Advances in the development of television production equipment allow recording devices like video recorders, servers and camcorders, for example, to record not only audio and/or video information, but metadata as well. Such metadata comprises data about the captured audio and/or video information. Such metadata can include simple information, such as the time and date of the capture of the associated audio and/or video information. More complex metadata can include identification of the content of the audio and/or video information, as well as data associated with authoring and editing of that content.

Techniques for capturing metadata in conjunction with the capture of audio and/or video information, as well as techniques for associating such metadata have become well known. What has proven elusive is the ability to make good use of the metadata. In other words, the problem facing production personnel is the generation of “useful” metadata that can assist production personnel, rather than the creation of metadata that simply gets stored without aiding in the production process.

Thus, a need exists for a technique for generating and associating useful metadata in conjunction with the production of audio-visual content, and particularly, event driven audio visual content, such a television news material.

BRIEF SUMMARY OF THE INVENTION

Briefly, in accordance with an illustrative embodiment of the present principles, there is provided a technique for associating metadata with at least one of audio and video information. The method commences by transmitting metadata to a field device associated with the capture of the at least one of the audio and video information so that the metadata can be used by an operator of that device. The metadata is also transmitted to a storage mechanism, such as a server or the like, destined to receive the at least one of the audio and video information along with edited metadata, such as edited metadata received from the field device. The metadata received at the server undergoes updating in accordance with the edited metadata. In this way metadata created at the outset of production can undergo editing by field personnel in association with the capture of the audio and/or video information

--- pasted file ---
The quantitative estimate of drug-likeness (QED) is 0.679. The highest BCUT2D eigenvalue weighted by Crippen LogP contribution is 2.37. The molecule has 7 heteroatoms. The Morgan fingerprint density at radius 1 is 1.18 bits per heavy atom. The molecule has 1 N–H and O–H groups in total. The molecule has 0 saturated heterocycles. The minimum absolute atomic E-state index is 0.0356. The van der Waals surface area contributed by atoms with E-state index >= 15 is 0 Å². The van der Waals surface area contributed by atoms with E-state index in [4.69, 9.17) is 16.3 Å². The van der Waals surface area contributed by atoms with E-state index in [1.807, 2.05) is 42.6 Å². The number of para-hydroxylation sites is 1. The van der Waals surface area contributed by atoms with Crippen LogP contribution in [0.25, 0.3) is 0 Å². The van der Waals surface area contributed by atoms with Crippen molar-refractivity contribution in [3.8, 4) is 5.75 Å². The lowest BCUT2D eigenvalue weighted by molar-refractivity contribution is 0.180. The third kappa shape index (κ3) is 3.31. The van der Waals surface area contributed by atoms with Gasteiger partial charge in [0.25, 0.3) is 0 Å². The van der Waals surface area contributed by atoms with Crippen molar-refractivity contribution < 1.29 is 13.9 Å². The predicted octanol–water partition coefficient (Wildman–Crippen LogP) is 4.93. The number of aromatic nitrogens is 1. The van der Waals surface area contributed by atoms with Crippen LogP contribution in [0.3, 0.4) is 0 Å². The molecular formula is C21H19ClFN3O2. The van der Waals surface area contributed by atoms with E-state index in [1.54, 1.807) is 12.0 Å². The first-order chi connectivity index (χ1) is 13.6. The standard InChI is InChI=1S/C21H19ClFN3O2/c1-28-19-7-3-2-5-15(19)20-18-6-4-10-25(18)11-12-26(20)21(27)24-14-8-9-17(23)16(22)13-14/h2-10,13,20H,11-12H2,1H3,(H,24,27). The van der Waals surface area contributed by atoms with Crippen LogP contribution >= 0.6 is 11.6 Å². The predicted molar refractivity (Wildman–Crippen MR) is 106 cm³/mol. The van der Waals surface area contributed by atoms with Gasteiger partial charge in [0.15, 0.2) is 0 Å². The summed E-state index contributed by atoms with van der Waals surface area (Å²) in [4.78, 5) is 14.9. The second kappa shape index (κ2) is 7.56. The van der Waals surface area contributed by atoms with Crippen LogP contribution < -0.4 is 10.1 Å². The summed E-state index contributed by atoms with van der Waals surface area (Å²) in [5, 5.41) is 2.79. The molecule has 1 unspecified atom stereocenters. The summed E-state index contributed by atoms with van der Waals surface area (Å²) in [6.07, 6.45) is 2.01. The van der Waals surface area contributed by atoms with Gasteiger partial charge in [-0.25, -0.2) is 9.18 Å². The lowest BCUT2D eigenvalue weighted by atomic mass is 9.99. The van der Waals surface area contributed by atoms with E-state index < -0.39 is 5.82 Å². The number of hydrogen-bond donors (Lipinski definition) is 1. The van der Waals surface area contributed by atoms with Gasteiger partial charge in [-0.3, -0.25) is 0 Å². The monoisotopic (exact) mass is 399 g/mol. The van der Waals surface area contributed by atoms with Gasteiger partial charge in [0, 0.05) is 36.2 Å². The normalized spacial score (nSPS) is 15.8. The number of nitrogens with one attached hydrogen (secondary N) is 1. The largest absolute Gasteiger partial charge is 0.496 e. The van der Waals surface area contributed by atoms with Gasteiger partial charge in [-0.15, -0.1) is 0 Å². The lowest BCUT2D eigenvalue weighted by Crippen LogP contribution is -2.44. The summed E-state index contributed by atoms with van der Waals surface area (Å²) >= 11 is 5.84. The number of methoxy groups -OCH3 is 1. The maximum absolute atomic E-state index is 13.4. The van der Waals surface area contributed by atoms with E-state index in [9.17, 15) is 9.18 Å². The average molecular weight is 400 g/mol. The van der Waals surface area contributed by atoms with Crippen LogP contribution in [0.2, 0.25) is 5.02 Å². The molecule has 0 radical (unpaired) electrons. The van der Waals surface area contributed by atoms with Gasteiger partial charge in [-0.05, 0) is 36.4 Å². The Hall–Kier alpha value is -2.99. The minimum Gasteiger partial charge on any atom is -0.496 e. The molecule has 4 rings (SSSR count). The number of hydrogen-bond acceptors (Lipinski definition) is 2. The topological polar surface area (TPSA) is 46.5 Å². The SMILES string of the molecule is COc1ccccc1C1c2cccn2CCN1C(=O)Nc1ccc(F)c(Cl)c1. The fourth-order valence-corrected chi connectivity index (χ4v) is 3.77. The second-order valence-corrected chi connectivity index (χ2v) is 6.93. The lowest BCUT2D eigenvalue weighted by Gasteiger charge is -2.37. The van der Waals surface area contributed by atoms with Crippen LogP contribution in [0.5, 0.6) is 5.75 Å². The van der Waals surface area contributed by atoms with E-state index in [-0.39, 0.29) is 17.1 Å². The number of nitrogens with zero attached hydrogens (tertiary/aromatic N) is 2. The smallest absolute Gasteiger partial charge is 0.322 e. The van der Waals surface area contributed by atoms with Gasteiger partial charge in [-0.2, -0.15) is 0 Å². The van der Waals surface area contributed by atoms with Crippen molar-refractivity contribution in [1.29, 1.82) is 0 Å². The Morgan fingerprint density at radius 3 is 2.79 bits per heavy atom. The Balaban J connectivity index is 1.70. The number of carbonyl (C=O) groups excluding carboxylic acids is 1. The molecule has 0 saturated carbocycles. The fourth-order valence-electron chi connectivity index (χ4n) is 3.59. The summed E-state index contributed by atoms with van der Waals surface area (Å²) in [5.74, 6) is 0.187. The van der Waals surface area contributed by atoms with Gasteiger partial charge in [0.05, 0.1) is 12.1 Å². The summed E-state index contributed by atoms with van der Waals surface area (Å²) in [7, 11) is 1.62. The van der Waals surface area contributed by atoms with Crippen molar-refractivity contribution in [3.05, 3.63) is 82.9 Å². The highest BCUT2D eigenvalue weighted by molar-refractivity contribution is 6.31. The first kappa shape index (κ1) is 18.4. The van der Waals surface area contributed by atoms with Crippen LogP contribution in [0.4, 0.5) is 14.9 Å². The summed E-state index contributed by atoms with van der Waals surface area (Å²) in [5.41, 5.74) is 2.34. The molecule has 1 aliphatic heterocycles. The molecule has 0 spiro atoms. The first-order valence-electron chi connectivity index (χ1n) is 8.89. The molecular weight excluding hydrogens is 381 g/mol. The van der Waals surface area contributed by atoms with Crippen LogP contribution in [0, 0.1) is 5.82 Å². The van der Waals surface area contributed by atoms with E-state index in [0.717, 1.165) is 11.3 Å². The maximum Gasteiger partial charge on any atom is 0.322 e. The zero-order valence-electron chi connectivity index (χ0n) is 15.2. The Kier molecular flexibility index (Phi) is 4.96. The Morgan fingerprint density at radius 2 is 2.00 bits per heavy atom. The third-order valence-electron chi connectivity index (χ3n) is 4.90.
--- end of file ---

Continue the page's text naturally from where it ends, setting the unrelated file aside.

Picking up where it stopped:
In practice, the edited metadata from the field can serve to update the original metadata at a server that receives the audio and/or video information captured in the field by a capture device, such as a camcorder to the like. Thus, the updated metadata stored at the server will provide information useful for association with essence objects captured by the capture device to enable secure identification of such objects.

BRIEF DESCRIPTION OF THE DRAWINGS

FIG. 1 depicts a block schematic diagram of a system for audio visual production illustrating metadata flow in accordance with the present principles.

DETAILED DESCRIPTION